2017 Champagne Val Frison 'Portlandia' Brut Nature

2017 Champagne Val Frison 'Portlandia' Brut Nature

2017 Champagne Val Frison 'Portlandia' Brut Nature

Regular price $156.00
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Grape Varietal(s): Pinot Noir and Chardonnay
How It Drinks: Dry, Bready, and Citrus
Winemaking Style: Progressive

This excellent Brut Nature (zero dosage, completely dry) is 75% Pinot Noir and 25% Chardonnay. Dark, almost copper hue. Bread and caramelised pears on nose. Palate full of citrus, sour apples and hint of butter. Fresh brioche, mineral, very long and satisfying finish.

Thierry de Marne took over his familys vines in the village of Ville-sur-Arce in 1997, selling his grapes to the local cooperative. He began converting his vineyards to organic viticulture in 2003. And in 2007 the first vintage eligible for organic certification, He began to make small quantities of his own champagne. He released his first wines in 2010, but in typically bureaucratic French fashion, the CIVC didnt allow him to market the wines under his own name, de Marne: they felt it implied that they came from the Marne, when in fact they were from the Aube. To satisfy the authorities, de Marne combined his name with that of his wife Valérie Frison and a new champagne estate was born. While de Marne and Frison (they separated last year and allowed Valérie to start making her own wine) own a total of six hectares of vines in Ville-sur- Arce, two and a half hectares are still sold to the co-operative each year. Just one hectare to produce wine from, meaning that quantities are necessarily small:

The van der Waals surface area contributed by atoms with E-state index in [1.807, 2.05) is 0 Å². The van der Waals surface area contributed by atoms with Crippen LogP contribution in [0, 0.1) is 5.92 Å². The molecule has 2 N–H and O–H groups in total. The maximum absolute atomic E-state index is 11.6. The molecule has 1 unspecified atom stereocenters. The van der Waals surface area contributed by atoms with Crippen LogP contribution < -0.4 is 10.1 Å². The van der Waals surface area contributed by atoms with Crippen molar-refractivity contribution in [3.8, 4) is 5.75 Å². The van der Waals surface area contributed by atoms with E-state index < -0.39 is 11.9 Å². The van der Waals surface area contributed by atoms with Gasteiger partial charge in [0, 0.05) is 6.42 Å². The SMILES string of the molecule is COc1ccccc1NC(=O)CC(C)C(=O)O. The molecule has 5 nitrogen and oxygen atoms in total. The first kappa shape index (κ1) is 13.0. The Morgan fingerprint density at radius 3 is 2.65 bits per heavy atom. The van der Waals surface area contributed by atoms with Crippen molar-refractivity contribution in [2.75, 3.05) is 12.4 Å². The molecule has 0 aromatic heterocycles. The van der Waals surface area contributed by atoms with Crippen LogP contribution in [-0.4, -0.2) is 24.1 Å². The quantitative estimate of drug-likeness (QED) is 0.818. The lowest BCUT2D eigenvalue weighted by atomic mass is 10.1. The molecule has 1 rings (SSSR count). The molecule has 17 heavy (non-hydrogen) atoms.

In the inaugural vintage of 2007, de Marne made just 4,000 bottles. Most of de Marnes vines are Pinot Noir, with just five percent of his total surface planted with Chardonnay. As is typical for this area, Kimmeridgian soils dominate, although de Marne draws a distinction between parcels that contain white clay and yellow clay (argile blanche and argile jaune). He also has two Chardonnay parcels that lie on Portlandian soil, and one of theseLes Cotannesis bottled separately. All parcels are allowed to grow a natural cover crop, which is ploughed in March to prevent the vines from having too much competition for nutrients; de Marne notes that a different set of plants grows in each parcel, reflecting subtle differences in terroir .


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